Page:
Speech by SCED at third Belt and Road Summit (English only)
Following is the speech by the Secretary for Commerce and Economic Development, Mr Edward Yau, at the plenary session on "Action through Collaboration: Case Studies on Signature Belt and Road Projects" of the third Belt and Road Summit today (June 28):
Panel Chair Bernard (Convenor of the Non-official Members of the Executive Council, Mr Bernard Chan), panel speakers, ladies and gentlemen,
As the co-host of this summit and on behalf of the Hong Kong Special Administrative Region Government, we welcome once again all of you to come to this first plenary session, in which we will try to home in on Belt and Road actions through collaboration.
I think the signing of the Free Trade Agreement (FTA) between Georgia and Hong Kong just now is indeed a strong testimony of Hong Kong as well as Georgia's strong commitment and mutual collaborative efforts in pursuing our common interest in facilitating unimpeded trade under the Belt and Road Initiative.
Particularly at the time when we see an overcast of trade protection and the looming storm of trade disputes among some members of the international community, the smooth negotiation and swift conclusion of this Hong Kong-Georgia FTA is a clear and loud message to the world that through collaboration, we can build trade alliance, and through removing trade barriers, we secure mutual benefits that the sum of which is surely bigger than the lone interest of respective players. And we will continue to do more.
Just in the past 12 months, Hong Kong has secured three new sets of FTAs with 12 economies, more than double the number that we have achieved in the last two decades. Our new FTAs range from one with our closest partner, Macao, which is also a partner in forming the greater Bay Area, to a recently signed FTA with the 10 members of ASEAN (Association of Southeast Asian Nations), which is a union that has emerged as Hong Kong's second largest trading partner in the last decade or so, and just now, with Georgia today, which will become our springboard partner into our respective hinterlands at the two far ends of our big continent of Asia.
What we have witnessed today from the signing of the FTA tells you that Hong Kong connects to countries and economies along the Belt and Road, not just by lip service, but by way of providing binding and trusted agreements that open doors to all, be they markets big or small, old or new.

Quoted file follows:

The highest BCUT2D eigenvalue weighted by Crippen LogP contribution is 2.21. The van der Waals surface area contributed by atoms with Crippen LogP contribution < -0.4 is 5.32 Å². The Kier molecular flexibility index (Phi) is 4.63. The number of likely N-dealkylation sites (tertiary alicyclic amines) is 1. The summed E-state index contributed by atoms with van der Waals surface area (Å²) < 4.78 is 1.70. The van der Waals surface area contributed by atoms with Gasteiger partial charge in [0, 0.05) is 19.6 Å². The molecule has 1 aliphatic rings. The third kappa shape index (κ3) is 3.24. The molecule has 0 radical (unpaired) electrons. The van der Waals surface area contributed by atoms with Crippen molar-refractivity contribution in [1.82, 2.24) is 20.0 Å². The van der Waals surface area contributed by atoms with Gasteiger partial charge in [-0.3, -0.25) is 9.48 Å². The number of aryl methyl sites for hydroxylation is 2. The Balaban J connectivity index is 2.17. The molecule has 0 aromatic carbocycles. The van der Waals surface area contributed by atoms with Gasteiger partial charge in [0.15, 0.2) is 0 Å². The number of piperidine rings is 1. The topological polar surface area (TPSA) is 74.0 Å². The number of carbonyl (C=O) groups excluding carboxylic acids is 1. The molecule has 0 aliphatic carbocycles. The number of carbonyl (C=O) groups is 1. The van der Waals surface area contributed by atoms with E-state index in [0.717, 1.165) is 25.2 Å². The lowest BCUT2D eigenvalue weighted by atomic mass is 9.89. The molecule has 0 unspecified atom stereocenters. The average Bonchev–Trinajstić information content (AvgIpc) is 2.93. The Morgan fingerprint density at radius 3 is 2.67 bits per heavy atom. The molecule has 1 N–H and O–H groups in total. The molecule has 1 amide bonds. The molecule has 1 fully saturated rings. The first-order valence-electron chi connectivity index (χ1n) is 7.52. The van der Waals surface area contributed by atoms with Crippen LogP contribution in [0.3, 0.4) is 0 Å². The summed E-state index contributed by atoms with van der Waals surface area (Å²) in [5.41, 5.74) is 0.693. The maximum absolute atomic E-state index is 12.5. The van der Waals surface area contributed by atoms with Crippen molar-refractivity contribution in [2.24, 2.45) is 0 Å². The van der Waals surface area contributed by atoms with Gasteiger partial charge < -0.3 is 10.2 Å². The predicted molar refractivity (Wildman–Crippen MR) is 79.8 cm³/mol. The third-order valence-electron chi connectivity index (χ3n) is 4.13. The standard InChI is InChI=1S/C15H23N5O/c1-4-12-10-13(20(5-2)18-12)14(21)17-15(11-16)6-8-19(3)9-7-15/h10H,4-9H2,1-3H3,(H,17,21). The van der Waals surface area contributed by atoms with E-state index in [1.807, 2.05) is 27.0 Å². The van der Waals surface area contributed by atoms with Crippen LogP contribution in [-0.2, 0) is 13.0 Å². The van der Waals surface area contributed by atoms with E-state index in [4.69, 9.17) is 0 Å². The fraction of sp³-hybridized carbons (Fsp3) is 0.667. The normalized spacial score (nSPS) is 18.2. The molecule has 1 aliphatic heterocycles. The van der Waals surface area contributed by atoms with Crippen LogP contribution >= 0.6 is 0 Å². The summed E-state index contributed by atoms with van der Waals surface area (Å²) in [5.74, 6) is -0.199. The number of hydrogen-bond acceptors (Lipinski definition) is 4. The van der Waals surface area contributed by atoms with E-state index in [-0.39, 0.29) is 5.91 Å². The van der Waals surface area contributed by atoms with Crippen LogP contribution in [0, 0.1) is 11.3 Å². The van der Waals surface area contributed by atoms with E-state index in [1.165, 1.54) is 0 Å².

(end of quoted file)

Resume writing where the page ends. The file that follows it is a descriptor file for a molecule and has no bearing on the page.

While these FTAs are signed between Hong Kong and the respective countries and economies, all the market access offered in our FTAs is in fact made available to most if not all companies and businesses that operate in Hong Kong in our typical open, transparent and level-playing field manner.
But what Hong Kong offers is more than just market access. At the press conference of this summit, I mentioned five distinctive areas that Hong Kong could offer itself as a platform for collaboration with all those who want to leverage on the opportunities arising from the Belt and Road Initiative. They are policy, positioning, professional services, project inception and partnering.
For policy, I mean the special institutional arrangement and insights that Hong Kong enjoys with our Central Government as well as governments of all Belt and Road partnering economies. Hong Kong, as a Special Administrative Region of our country, is the first and still the only city that has entered into a collaborative and co-operative arrangement with Beijing over what Hong Kong can do in promoting the Belt and Road Initiative through our own strength.
Again, as a Special Administrative Region, our constitution provides Hong Kong the ability to enter into bilateral and multilateral trade and investment agreements with other economies. All these provide Hong Kong with exceptional government-to-government trade relationships that are in tandem with the rule-based multilateral trading system, i.e. the World Trade Organization.
For positioning, I mean the unique advantages that Hong Kong enjoys under the "one country, two systems" that provides international businesses an exceptional access through Hong Kong into the markets along the Belt and Road. Such advantages include the unique economic freedom, free flow of capital, people and information, and the most welcoming and competitive trading environment that we operate.
For professional services, I mean the availability of a full spectrum of services that are needed in support of global businesses that can operate from Hong Kong. And not only do they benchmark against the highest international standards, they have also acquired the necessary knowledge and skill in handling cross-country, multinational and interdisciplinary transactions.
For project inception, I mean the natural advantage of having Hong Kong as the commercial hub that is the marketplace for deals that are being made. The 200-plus projects that the TDC (Hong Kong Trade Development Council) is putting up on the table today for business matching speaks for itself that Hong Kong is naturally the domain name for Belt and Road projects, and we will continue to develop this depository of Belt and Road projects, as well as the platform for project inception and business matching.
Last but not least, for partnering, it is self-evident that this is exactly what we are doing today in this very place. I hope the coming sessions will offer you many more concrete examples, case studies and stories of successes, and even learning experience that would help us in finding opportunities arising from the Belt and Road Initiative. We believe you have come to the right place at the right time, and I hope to be able to see you and talk to you more during the day. Thank you.
Ends/Thursday, June 28, 2018